A graduate student and I are attempting to teach ourselves Objective-C and iOS development this semester.
Here are a few lessons I learned or relearned this week:
- I have a deep distrust of GUIs that generate code. Working through Apple’s intro material, it was difficult (though not impossible—see the next lesson in this list) to keep straight the code it would kick out and the code I’d be responsible for writing myself. And I do think that the Xcode GUI made it seem worse; I am totally cool with using the
rails generatecommands in Rails, which do effectively the same thing. But add a pointer device and drop-downs and things I have to click, and I’m pretty sure I’m learning the kindergarten version of iOS development.
- Git is an indispensable learning tool. Yes, professional developers use source-management tools like Git to collaborate and make it easier to change their minds, but when you’re learning, Git makes it equally easy to run back and forth through the code you’re writing. And when it comes to putting your trust in the hands of any code-generating mechanism (XCode, or Rails, or anything else), Git provides an unvarnished view of exactly what is going on with the interfaces mucking with your source code. Make a commit at each step of what you’re doing, each thing you click or command you run, and all it takes is running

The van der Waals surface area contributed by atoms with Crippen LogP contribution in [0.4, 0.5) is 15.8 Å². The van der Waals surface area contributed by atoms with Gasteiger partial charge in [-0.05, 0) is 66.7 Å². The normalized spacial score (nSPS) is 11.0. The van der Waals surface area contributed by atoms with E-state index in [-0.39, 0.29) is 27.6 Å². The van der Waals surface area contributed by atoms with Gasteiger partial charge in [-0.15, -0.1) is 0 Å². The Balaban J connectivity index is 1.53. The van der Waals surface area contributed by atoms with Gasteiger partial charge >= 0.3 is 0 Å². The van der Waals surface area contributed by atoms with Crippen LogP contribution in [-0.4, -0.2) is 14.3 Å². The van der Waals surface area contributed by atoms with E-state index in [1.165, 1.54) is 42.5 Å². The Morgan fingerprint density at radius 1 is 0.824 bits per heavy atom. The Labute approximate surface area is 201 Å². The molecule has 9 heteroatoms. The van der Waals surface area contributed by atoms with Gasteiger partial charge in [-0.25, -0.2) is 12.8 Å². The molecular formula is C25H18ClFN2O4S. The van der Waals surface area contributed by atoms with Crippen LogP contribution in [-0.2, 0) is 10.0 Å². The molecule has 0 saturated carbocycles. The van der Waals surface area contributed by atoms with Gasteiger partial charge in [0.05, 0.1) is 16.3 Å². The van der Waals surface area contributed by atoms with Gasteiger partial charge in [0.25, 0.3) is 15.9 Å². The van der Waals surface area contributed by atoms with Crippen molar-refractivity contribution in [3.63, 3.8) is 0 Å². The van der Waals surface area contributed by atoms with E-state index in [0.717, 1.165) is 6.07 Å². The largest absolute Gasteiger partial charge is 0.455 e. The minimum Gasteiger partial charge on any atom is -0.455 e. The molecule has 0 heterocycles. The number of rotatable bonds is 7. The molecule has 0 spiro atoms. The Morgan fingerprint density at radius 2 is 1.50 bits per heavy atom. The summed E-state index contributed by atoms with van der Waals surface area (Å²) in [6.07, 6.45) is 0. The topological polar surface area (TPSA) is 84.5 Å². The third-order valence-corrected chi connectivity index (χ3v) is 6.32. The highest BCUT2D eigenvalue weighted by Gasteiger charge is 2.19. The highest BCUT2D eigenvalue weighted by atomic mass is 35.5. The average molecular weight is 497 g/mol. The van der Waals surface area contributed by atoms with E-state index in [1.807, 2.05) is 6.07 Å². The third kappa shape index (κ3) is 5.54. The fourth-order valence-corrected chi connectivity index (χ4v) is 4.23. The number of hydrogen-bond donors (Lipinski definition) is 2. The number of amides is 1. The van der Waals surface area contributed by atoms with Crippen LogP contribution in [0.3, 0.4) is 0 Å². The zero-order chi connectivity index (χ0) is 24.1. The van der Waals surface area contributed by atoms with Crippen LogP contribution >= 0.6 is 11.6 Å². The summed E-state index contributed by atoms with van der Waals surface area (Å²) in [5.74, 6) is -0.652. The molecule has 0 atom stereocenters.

git diffto see what’s changed, or
git statusto see the new files that have been added.
- I want to learn the code, not the IDE. I knew going in that Objective-C is the language of choice for iOS as well as Mac development. I also knew that there are tight integrations between Xcode and Objective-C. But both my graduate student and I wanted a whole lot more code and instruction in Objective-C right from the get go. The intro tutorials felt too much like a Disneyland tour of Xcode (then again, this student and I are rare and hardcore birds when it comes to wanting to wallow in and wrangle with source code).
So this week, we’re focusing our efforts in a few obvious areas (to us, at least at the moment). The first is that rather than going blindly through Apple’s tutorials, my graduate student and I are working on our own app ideas to guide our learning. I’ve always emphasized this in the classes I teach on digital design and development; turns out I tend to benefit when I follow my own pedagogical advice. Have a project in mind, and work to realize that vision. And don’t compromise.
The second is that we’re diving head-long into Objective-C as a language. The two of us did some research and agreed that we’d start by reading the second edition of Aaron Hillegass’s Objective-C Programming: The Big Nerd Ranch Guide.
It’s amazing to me the lessons I have to relearn: years ago I embarked on a similar plan to learn Rails, and thought I’d just dive right into Rails without spending any time trying to get to know rudimentary Ruby. Big mistake. It turns out having some foundations in Ruby was a big help towards conceptualizing what Rails was doing, let alone being able to dive into the different domain-specific languages that Rails uses for models, views, and controllers.
The end goal of all of this learning, for me, is to one day be able to offer a course in iOS development. But as I don’t have the kinds of pressing, research-/career-aligned need to build iOS apps the way I do web design and dev stuff, I’m grateful to my graduate student for helping me to stay motivated and committed to learning this. I’m going to try and blog about the experience each week, and really reflect on the feelings of cluelessness and helplessness my students have when I teach this sort of thing.